Acetaldehyde directly inhibits the conversion of androstenedione to testosterone in the testes.

T. J. Cicero, R. D. Bell, T. M. Badger

Research output: Contribution to journalArticlepeer-review

6 Scopus citations


The effects of ethanol and acetaldehyde on testicular steroidogenesis were examined in enzymatically dispersed cells of the rodent testes. We found that both compounds significantly inhibited the gonadotropin-stimulated biosynthesis of testosterone. Acetaldehyde was approximately 4000 times more potent than its parent compound, however. Moreover, in contrast to the effects of ethanol, acetaldehyde was effective at concentrations compatible with those found under in vivo conditions after acute ethanol administration. These data indicate that acetaldehyde is, at the least, probably an extremely important factor in the well-documented ethanol-induced inhibition of testicular steroidogenesis in vivo and further suggest that ethanol may be converted to acetaldehyde to produce its testicular toxicity. Finally, we have found that acetaldehyde blocks testicular steroidogenesis by selectively and specifically inhibiting the conversion of androstenedione to testosterone.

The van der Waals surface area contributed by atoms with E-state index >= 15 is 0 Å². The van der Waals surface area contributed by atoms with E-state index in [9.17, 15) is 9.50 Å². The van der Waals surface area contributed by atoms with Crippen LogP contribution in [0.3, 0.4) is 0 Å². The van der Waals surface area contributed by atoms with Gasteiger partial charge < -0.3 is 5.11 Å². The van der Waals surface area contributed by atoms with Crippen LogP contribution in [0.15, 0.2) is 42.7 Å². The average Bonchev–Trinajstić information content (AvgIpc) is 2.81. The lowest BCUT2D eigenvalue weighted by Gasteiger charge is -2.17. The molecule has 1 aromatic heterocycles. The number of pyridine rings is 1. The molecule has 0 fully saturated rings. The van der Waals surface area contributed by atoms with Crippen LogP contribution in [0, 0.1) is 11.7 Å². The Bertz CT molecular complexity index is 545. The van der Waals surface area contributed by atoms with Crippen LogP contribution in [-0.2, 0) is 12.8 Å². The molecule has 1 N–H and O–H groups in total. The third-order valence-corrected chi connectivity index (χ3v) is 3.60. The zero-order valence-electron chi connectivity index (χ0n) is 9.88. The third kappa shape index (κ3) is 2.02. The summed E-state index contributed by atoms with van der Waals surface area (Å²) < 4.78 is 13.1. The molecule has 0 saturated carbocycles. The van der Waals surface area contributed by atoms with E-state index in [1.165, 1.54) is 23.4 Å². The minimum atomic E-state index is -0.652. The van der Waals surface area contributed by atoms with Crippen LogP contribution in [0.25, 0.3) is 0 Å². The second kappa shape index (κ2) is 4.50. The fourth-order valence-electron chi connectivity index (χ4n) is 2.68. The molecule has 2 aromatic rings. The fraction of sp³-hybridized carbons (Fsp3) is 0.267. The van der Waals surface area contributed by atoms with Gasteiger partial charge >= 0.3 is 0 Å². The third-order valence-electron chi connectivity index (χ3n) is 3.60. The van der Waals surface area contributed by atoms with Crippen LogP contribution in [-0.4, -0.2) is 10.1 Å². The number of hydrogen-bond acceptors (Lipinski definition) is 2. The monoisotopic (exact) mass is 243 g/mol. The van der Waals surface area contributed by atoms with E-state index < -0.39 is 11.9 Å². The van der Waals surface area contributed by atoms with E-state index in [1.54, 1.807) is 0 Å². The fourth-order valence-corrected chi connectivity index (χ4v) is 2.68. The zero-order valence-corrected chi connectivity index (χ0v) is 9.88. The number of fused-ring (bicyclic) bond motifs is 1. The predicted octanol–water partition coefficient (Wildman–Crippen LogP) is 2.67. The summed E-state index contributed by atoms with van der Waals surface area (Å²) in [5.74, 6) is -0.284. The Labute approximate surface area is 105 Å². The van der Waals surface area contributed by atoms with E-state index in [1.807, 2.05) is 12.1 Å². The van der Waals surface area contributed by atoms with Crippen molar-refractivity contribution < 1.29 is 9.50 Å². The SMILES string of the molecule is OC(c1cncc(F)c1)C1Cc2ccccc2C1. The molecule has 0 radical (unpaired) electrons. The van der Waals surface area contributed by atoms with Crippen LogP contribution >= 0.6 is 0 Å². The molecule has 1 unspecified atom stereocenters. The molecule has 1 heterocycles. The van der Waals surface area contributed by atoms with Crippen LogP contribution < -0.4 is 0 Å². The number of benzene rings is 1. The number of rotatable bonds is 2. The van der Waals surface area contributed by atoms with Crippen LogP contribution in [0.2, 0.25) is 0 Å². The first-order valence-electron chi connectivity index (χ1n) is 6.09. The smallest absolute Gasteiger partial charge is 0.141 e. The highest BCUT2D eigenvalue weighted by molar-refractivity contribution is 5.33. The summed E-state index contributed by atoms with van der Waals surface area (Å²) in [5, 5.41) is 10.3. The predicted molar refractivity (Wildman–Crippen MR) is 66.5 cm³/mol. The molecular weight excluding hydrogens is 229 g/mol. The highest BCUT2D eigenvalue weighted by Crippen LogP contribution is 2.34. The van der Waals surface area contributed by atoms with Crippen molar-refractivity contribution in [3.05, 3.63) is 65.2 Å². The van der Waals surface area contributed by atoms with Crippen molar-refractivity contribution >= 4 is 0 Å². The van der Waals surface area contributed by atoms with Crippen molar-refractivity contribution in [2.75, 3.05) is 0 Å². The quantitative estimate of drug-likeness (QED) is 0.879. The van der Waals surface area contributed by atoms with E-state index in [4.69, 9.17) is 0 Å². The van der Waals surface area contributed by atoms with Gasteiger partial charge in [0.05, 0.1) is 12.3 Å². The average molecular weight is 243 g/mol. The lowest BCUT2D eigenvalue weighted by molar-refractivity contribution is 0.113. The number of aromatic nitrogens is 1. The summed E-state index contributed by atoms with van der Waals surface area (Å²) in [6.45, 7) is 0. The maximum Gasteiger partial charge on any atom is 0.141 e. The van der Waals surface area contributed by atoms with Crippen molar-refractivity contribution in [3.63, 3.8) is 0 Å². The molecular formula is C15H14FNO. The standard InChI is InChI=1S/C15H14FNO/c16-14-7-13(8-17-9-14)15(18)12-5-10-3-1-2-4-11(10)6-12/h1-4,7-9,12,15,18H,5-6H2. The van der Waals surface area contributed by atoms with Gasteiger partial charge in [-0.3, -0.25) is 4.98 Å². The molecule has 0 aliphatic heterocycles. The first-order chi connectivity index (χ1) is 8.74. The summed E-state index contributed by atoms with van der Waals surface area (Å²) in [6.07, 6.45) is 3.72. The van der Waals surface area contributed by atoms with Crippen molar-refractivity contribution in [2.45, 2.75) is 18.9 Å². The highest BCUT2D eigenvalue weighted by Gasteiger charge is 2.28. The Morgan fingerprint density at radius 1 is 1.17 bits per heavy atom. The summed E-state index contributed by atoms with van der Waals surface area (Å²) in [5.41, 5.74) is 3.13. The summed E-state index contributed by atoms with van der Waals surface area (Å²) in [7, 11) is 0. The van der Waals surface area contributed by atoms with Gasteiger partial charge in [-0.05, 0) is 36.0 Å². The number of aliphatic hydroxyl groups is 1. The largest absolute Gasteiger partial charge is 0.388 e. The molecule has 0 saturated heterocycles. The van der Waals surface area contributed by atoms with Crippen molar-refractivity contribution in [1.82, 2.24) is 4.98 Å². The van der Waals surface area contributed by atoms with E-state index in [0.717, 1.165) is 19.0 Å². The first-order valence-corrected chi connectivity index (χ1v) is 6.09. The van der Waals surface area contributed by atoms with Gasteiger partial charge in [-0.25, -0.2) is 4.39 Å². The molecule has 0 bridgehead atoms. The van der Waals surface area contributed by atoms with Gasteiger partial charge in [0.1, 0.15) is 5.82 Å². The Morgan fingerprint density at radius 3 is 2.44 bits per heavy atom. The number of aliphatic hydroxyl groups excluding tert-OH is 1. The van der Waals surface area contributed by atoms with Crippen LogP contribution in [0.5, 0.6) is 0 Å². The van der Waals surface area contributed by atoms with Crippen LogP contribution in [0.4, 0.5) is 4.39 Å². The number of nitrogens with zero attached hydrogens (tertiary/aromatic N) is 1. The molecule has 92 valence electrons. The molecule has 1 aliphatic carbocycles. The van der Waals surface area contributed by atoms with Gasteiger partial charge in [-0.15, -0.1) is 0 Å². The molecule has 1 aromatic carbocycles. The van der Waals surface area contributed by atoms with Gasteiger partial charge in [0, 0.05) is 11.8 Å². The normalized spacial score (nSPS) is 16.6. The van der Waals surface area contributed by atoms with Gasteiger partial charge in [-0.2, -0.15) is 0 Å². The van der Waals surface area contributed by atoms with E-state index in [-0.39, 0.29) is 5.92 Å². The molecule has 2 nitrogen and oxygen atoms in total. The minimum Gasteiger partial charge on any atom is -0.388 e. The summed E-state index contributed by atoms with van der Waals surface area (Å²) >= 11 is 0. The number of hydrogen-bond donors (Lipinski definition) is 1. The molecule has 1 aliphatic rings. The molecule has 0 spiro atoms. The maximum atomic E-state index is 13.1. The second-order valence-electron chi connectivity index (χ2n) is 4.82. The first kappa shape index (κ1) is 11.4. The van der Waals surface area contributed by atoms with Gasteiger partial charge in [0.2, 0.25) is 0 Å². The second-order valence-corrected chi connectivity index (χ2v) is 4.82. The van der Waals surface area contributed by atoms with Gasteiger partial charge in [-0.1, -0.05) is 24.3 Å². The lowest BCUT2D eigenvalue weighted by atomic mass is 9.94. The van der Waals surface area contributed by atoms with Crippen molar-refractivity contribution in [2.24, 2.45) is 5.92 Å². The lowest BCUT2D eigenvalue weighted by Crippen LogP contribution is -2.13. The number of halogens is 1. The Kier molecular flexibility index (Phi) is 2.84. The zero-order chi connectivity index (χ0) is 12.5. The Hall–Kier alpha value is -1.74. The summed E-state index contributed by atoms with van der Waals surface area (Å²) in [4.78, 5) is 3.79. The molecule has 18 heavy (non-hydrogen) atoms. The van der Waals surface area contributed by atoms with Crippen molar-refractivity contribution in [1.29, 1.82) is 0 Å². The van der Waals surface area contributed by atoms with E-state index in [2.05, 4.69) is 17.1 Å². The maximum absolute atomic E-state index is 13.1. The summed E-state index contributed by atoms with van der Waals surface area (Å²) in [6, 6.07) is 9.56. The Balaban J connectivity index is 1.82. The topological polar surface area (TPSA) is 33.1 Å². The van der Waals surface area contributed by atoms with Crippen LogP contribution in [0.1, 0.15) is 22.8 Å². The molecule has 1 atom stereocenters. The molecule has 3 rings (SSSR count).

Original languageEnglish
Pages (from-to)211-217
Number of pages7
JournalAdvances in Experimental Medicine and Biology
StatePublished - Jan 1 1980
Externally publishedYes


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